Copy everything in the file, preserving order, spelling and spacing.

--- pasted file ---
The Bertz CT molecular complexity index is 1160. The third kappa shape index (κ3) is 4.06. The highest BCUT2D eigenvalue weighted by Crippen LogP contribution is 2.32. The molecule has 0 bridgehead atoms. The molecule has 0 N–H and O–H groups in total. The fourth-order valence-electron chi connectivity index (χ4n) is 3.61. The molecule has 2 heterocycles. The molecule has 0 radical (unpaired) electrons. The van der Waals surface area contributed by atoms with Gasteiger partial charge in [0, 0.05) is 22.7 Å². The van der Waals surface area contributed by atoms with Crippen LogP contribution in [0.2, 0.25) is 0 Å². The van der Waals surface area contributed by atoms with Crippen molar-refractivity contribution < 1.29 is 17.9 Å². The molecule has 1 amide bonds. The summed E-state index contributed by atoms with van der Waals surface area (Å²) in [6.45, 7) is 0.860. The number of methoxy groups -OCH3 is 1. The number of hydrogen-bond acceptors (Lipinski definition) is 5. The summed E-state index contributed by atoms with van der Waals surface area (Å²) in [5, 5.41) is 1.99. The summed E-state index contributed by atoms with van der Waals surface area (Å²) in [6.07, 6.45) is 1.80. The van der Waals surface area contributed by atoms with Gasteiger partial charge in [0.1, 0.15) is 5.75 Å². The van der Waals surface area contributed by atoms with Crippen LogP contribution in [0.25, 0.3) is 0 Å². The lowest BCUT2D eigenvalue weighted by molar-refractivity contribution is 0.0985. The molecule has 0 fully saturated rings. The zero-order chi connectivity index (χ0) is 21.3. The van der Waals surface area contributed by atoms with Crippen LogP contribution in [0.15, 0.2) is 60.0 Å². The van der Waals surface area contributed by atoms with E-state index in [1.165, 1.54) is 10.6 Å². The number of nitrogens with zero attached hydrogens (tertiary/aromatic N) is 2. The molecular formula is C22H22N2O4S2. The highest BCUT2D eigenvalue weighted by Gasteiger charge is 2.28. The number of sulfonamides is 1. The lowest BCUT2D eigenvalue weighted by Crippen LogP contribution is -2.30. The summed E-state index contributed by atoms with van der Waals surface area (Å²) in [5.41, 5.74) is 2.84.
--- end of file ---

The Bertz CT molecular complexity index is 1160. The third kappa shape index (κ3) is 4.06. The highest BCUT2D eigenvalue weighted by Crippen LogP contribution is 2.32. The molecule has 0 bridgehead atoms. The molecule has 0 N–H and O–H groups in total. The fourth-order valence-electron chi connectivity index (χ4n) is 3.61. The molecule has 2 heterocycles. The molecule has 0 radical (unpaired) electrons. The van der Waals surface area contributed by atoms with Gasteiger partial charge in [0, 0.05) is 22.7 Å². The van der Waals surface area contributed by atoms with Crippen LogP contribution in [0.2, 0.25) is 0 Å². The van der Waals surface area contributed by atoms with Crippen molar-refractivity contribution < 1.29 is 17.9 Å². The molecule has 1 amide bonds. The summed E-state index contributed by atoms with van der Waals surface area (Å²) in [6.45, 7) is 0.860. The number of methoxy groups -OCH3 is 1. The number of hydrogen-bond acceptors (Lipinski definition) is 5. The summed E-state index contributed by atoms with van der Waals surface area (Å²) in [5, 5.41) is 1.99. The summed E-state index contributed by atoms with van der Waals surface area (Å²) in [6.07, 6.45) is 1.80. The van der Waals surface area contributed by atoms with Gasteiger partial charge in [0.1, 0.15) is 5.75 Å². The van der Waals surface area contributed by atoms with Crippen LogP contribution in [0.25, 0.3) is 0 Å². The lowest BCUT2D eigenvalue weighted by molar-refractivity contribution is 0.0985. The molecule has 0 fully saturated rings. The zero-order chi connectivity index (χ0) is 21.3. The van der Waals surface area contributed by atoms with Crippen LogP contribution in [0.15, 0.2) is 60.0 Å². The van der Waals surface area contributed by atoms with E-state index in [1.165, 1.54) is 10.6 Å². The number of nitrogens with zero attached hydrogens (tertiary/aromatic N) is 2. The molecular formula is C22H22N2O4S2. The highest BCUT2D eigenvalue weighted by Gasteiger charge is 2.28. The number of sulfonamides is 1. The lowest BCUT2D eigenvalue weighted by Crippen LogP contribution is -2.30. The summed E-state index contributed by atoms with van der Waals surface area (Å²) in [5.41, 5.74) is 2.84.